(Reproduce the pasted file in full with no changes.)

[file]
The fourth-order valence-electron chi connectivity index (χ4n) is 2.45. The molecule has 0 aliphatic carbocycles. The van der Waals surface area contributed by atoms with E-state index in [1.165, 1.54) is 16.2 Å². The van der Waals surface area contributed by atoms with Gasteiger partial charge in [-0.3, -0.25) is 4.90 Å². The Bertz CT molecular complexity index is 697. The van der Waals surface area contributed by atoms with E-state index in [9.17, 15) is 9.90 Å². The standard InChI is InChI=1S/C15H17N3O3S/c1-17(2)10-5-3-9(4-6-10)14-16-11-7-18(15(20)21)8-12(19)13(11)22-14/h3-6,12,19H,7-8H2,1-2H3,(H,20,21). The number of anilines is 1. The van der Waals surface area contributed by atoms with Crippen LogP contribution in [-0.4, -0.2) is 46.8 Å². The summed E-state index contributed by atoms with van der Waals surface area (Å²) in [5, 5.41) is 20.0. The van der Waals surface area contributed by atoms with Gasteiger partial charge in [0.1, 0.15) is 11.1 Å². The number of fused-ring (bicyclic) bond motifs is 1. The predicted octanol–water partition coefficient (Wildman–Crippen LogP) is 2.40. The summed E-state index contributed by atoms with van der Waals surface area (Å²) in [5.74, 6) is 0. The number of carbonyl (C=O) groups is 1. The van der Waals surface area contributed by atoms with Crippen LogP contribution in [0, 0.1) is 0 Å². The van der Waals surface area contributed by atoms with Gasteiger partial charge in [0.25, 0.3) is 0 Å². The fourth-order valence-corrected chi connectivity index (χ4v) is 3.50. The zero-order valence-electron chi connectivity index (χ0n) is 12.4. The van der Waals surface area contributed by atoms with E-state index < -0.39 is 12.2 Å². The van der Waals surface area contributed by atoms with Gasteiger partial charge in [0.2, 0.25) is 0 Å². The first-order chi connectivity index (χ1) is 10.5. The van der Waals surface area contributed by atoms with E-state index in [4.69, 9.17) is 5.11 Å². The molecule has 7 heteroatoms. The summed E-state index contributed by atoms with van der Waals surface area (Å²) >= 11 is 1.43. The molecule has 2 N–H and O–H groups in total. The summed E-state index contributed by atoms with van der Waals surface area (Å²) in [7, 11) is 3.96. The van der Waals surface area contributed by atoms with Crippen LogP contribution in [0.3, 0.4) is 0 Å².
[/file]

The fourth-order valence-electron chi connectivity index (χ4n) is 2.45. The molecule has 0 aliphatic carbocycles. The van der Waals surface area contributed by atoms with E-state index in [1.165, 1.54) is 16.2 Å². The van der Waals surface area contributed by atoms with Gasteiger partial charge in [-0.3, -0.25) is 4.90 Å². The Bertz CT molecular complexity index is 697. The van der Waals surface area contributed by atoms with E-state index in [9.17, 15) is 9.90 Å². The standard InChI is InChI=1S/C15H17N3O3S/c1-17(2)10-5-3-9(4-6-10)14-16-11-7-18(15(20)21)8-12(19)13(11)22-14/h3-6,12,19H,7-8H2,1-2H3,(H,20,21). The number of anilines is 1. The van der Waals surface area contributed by atoms with Crippen LogP contribution in [-0.4, -0.2) is 46.8 Å². The summed E-state index contributed by atoms with van der Waals surface area (Å²) in [5, 5.41) is 20.0. The van der Waals surface area contributed by atoms with Gasteiger partial charge in [0.1, 0.15) is 11.1 Å². The number of fused-ring (bicyclic) bond motifs is 1. The predicted octanol–water partition coefficient (Wildman–Crippen LogP) is 2.40. The summed E-state index contributed by atoms with van der Waals surface area (Å²) in [5.74, 6) is 0. The number of carbonyl (C=O) groups is 1. The van der Waals surface area contributed by atoms with Crippen LogP contribution in [0, 0.1) is 0 Å². The van der Waals surface area contributed by atoms with Gasteiger partial charge in [0.25, 0.3) is 0 Å². The fourth-order valence-corrected chi connectivity index (χ4v) is 3.50. The zero-order valence-electron chi connectivity index (χ0n) is 12.4. The van der Waals surface area contributed by atoms with E-state index < -0.39 is 12.2 Å². The van der Waals surface area contributed by atoms with Gasteiger partial charge in [0.2, 0.25) is 0 Å². The first-order chi connectivity index (χ1) is 10.5. The van der Waals surface area contributed by atoms with E-state index in [4.69, 9.17) is 5.11 Å². The molecule has 7 heteroatoms. The summed E-state index contributed by atoms with van der Waals surface area (Å²) >= 11 is 1.43. The molecule has 2 N–H and O–H groups in total. The summed E-state index contributed by atoms with van der Waals surface area (Å²) in [7, 11) is 3.96. The van der Waals surface area contributed by atoms with Crippen LogP contribution in [0.3, 0.4) is 0 Å².